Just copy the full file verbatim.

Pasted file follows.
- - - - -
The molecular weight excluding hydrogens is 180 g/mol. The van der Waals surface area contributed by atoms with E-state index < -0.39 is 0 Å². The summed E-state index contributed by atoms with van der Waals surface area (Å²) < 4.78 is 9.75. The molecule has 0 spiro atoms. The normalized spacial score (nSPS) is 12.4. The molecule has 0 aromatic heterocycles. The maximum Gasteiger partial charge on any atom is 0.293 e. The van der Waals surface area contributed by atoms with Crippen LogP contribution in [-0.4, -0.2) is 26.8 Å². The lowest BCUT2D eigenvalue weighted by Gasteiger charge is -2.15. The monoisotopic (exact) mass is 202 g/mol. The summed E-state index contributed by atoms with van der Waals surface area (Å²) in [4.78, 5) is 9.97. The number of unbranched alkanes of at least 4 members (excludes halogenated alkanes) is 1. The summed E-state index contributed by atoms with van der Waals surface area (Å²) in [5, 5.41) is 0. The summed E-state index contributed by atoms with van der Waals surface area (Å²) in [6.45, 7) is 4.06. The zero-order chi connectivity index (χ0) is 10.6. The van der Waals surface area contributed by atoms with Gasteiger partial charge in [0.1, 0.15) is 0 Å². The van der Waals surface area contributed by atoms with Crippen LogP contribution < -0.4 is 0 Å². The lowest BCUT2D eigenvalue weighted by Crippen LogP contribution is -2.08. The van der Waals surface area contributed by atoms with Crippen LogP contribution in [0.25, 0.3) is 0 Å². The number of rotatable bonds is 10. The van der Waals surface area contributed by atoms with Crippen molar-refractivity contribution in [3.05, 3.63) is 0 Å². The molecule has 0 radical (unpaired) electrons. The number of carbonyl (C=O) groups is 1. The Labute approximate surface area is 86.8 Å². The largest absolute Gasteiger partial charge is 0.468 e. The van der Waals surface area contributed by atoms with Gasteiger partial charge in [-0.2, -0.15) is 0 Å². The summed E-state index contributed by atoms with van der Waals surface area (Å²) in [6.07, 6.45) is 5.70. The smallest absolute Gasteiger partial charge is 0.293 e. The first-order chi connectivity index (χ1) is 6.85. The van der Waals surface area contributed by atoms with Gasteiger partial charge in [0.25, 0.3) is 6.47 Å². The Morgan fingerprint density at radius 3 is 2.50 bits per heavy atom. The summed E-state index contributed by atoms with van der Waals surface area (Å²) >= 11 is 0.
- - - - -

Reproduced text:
The molecular weight excluding hydrogens is 180 g/mol. The van der Waals surface area contributed by atoms with E-state index < -0.39 is 0 Å². The summed E-state index contributed by atoms with van der Waals surface area (Å²) < 4.78 is 9.75. The molecule has 0 spiro atoms. The normalized spacial score (nSPS) is 12.4. The molecule has 0 aromatic heterocycles. The maximum Gasteiger partial charge on any atom is 0.293 e. The van der Waals surface area contributed by atoms with Crippen LogP contribution in [-0.4, -0.2) is 26.8 Å². The lowest BCUT2D eigenvalue weighted by Gasteiger charge is -2.15. The monoisotopic (exact) mass is 202 g/mol. The summed E-state index contributed by atoms with van der Waals surface area (Å²) in [4.78, 5) is 9.97. The number of unbranched alkanes of at least 4 members (excludes halogenated alkanes) is 1. The summed E-state index contributed by atoms with van der Waals surface area (Å²) in [5, 5.41) is 0. The summed E-state index contributed by atoms with van der Waals surface area (Å²) in [6.45, 7) is 4.06. The zero-order chi connectivity index (χ0) is 10.6. The van der Waals surface area contributed by atoms with Gasteiger partial charge in [0.1, 0.15) is 0 Å². The van der Waals surface area contributed by atoms with Crippen LogP contribution < -0.4 is 0 Å². The lowest BCUT2D eigenvalue weighted by Crippen LogP contribution is -2.08. The van der Waals surface area contributed by atoms with Crippen LogP contribution in [0.25, 0.3) is 0 Å². The number of rotatable bonds is 10. The van der Waals surface area contributed by atoms with Crippen molar-refractivity contribution in [3.05, 3.63) is 0 Å². The molecule has 0 radical (unpaired) electrons. The number of carbonyl (C=O) groups is 1. The Labute approximate surface area is 86.8 Å². The largest absolute Gasteiger partial charge is 0.468 e. The van der Waals surface area contributed by atoms with Gasteiger partial charge in [-0.2, -0.15) is 0 Å². The summed E-state index contributed by atoms with van der Waals surface area (Å²) in [6.07, 6.45) is 5.70. The smallest absolute Gasteiger partial charge is 0.293 e. The first-order chi connectivity index (χ1) is 6.85. The van der Waals surface area contributed by atoms with Gasteiger partial charge in [0.25, 0.3) is 6.47 Å². The Morgan fingerprint density at radius 3 is 2.50 bits per heavy atom. The summed E-state index contributed by atoms with van der Waals surface area (Å²) >= 11 is 0.